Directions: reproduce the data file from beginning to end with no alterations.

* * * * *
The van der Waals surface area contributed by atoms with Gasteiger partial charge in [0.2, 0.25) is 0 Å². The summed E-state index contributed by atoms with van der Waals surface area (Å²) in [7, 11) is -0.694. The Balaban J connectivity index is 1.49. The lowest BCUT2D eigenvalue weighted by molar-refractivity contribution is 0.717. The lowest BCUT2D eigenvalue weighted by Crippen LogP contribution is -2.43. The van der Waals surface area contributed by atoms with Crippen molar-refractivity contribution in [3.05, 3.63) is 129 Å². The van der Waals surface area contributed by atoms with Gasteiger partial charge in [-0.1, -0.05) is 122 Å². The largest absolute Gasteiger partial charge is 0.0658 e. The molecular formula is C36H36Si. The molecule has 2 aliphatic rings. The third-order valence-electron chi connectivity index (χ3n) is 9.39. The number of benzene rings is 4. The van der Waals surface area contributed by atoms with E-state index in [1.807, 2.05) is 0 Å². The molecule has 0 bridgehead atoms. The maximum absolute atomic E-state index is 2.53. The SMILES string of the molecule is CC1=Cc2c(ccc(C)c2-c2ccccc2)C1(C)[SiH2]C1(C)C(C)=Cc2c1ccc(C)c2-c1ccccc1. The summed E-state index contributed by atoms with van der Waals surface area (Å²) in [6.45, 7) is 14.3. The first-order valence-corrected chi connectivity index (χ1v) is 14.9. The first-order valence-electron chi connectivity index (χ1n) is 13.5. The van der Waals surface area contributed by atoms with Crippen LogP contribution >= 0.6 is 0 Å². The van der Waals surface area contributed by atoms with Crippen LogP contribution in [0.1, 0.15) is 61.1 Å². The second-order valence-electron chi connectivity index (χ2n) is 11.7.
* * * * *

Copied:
The van der Waals surface area contributed by atoms with Gasteiger partial charge in [0.2, 0.25) is 0 Å². The summed E-state index contributed by atoms with van der Waals surface area (Å²) in [7, 11) is -0.694. The Balaban J connectivity index is 1.49. The lowest BCUT2D eigenvalue weighted by molar-refractivity contribution is 0.717. The lowest BCUT2D eigenvalue weighted by Crippen LogP contribution is -2.43. The van der Waals surface area contributed by atoms with Crippen molar-refractivity contribution in [3.05, 3.63) is 129 Å². The van der Waals surface area contributed by atoms with Gasteiger partial charge in [-0.1, -0.05) is 122 Å². The largest absolute Gasteiger partial charge is 0.0658 e. The molecular formula is C36H36Si. The molecule has 2 aliphatic rings. The third-order valence-electron chi connectivity index (χ3n) is 9.39. The number of benzene rings is 4. The van der Waals surface area contributed by atoms with E-state index in [1.807, 2.05) is 0 Å². The molecule has 0 bridgehead atoms. The maximum absolute atomic E-state index is 2.53. The SMILES string of the molecule is CC1=Cc2c(ccc(C)c2-c2ccccc2)C1(C)[SiH2]C1(C)C(C)=Cc2c1ccc(C)c2-c1ccccc1. The summed E-state index contributed by atoms with van der Waals surface area (Å²) in [6.45, 7) is 14.3. The first-order valence-corrected chi connectivity index (χ1v) is 14.9. The first-order valence-electron chi connectivity index (χ1n) is 13.5. The van der Waals surface area contributed by atoms with Crippen LogP contribution >= 0.6 is 0 Å². The van der Waals surface area contributed by atoms with Crippen LogP contribution in [0.1, 0.15) is 61.1 Å². The second-order valence-electron chi connectivity index (χ2n) is 11.7.